The theme of Relationships in The Stranger from LitCharts | The creators of SparkNotes
frequently commented on the relevance of Meursault's mother and her funeral. Although trast the nature of Meursault's relationship with his mother. Second. The relationship between the two is also considered a parallel to How do you think Meursault should have reacted to his mother's death?. 'Guilt' would imply that Meursault cared about his relationship or lack of relationship with his mother no I don't feel he learned anything from her demise.
Even though they have these similarities, Salamano abuses his dog and they are known to hate each other.
This escalates until Salamano's dog runs away from his owner while they are out on a walk. Salamano and his dog have an abusive relationship that sparks the question if Salamano should actually be allowed to have ownership of the dog. Meursault and his mother have a pretty distant relationship, as Meursault sent his mother to a home and then didn't visit her much because it was inconvenient.
While at his mother's funeral, Meursault then didn't express much grief in the way that society expected him to. Even though both relationships seem to be unusual ones, they also have some fundamental differences. The relationships almost seem to be opposites of each other.
Meursault and his mother seemed to have a pretty normal relationship before the mother's death. They seemed to love each other to some extent, as Meursault still seemed to care about making sure his mother was taken care for even if he couldn't. Salamano and his dog seem to be the opposite. While they were together, their relationship was not loving at all, as Salamano constantly abused his dog and they hated each other.
Throughout the story, Meursault reacts indifferently towards the people he encounters on a daily basis. At the end of Part 1 of The Stranger, he shoots and kills an Arab man. Throughout Part 2, he never gives anyone a reason why, and never repents for killing the Arab.
He only realizes after the court finds him guilty and sentences him to death that he was never on trial for killing the Arab, but for his indifference to everything that happened, from his mother dying, his relationships with his friends, and finally his reaction to having killed someone. Meursault lacks a moral compass because he cannot tell the difference between what is right and what is wrong.
In a moral society, anyone who can kill someone without feeling bad about it and accept the consequences should be understood in order to keep people from moral destruction. Camus begins the book with the protagonist, Meursault, making a statement about his mother.
The Stranger: Death and Decay by on Prezi
If he does not know when his mother died, he must not have kept in touch with her or the people who took care of her. Therefore, readers must assume he did not have a good relationship with her, or at the very least a close relationship with her. He is superficial and lives truthfully by his indifference to everything. If he had cared about his mother at all, then he would have kept in touch with her caretakers about the state of her health.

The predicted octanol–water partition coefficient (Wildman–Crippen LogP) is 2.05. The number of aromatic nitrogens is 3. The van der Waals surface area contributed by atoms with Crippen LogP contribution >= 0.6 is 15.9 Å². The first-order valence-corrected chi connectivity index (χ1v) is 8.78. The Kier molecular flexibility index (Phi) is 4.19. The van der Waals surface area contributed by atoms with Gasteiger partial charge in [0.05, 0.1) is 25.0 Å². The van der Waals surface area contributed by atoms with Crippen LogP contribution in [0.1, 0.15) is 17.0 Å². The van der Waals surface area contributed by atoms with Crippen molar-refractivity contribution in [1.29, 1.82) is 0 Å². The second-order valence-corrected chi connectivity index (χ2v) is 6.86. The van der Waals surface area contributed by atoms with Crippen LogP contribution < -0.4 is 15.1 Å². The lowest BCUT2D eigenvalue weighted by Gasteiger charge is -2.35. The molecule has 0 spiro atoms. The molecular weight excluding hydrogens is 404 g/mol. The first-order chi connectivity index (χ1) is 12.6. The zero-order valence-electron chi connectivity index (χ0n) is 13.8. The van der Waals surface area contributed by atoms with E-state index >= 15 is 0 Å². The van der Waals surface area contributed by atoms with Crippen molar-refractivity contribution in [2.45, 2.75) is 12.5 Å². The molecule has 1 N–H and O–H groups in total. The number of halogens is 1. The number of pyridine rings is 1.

Immorally Yours, Mr. Meursault.
How quickly he dismisses the thought by telling us he does not know essentially tells us he does not care when she died. Her death made absolutely no difference to him.THE STRANGER BY ALBERT CAMUS // ANIMATED BOOK SUMMARY
Meursault is a quiet man, observing the world around him with little to say about it. He lives his life unaffected by what other people say to him but understands how some people might feel about what he says and does.
The fact that he is indifferent towards what other people do to each other illuminates the lack of moral principles.
Meursault and his Mother vs. Salamano and his Dog
If Meursault had a moral compass, then he might have chosen to stay out of their business entirely and not be guilty of immoral conduct. Meursault is free to be friends with whomever he wants. His decisions are his own and no one has the authority to tell him with whom he can spend his time. Up to this point in the novel, readers have not seen any violence or anger come from Meursault.
However, this does not mean he is not capable of being as violent as his friend, Raymond.
The audience knows what makes Raymond capable of committing such immoral acts, but Meursault has yet to show that side of himself to the readers. He goes to the beach with his friends and encounters the brother of the girl that Raymond had beaten up.
The day is hot and Meursault is already feeling the negative effects of the heat in his body. An hour or two beforehand, he and Raymond had fought with this man and ended with each party going their separate ways.
After accidentally running into the Arab again, he makes sure he is prepared for anything, so he grabs the gun in his pocket. With the light blinding Meursault, he reacts by squeezing the trigger on the gun and the shot kills the Arab. Meursault does not react as someone who just killed a person, but rather as someone who succeeded in removing an object that added to his miserable state.
And it was like knocking four quick times on the door of unhappiness.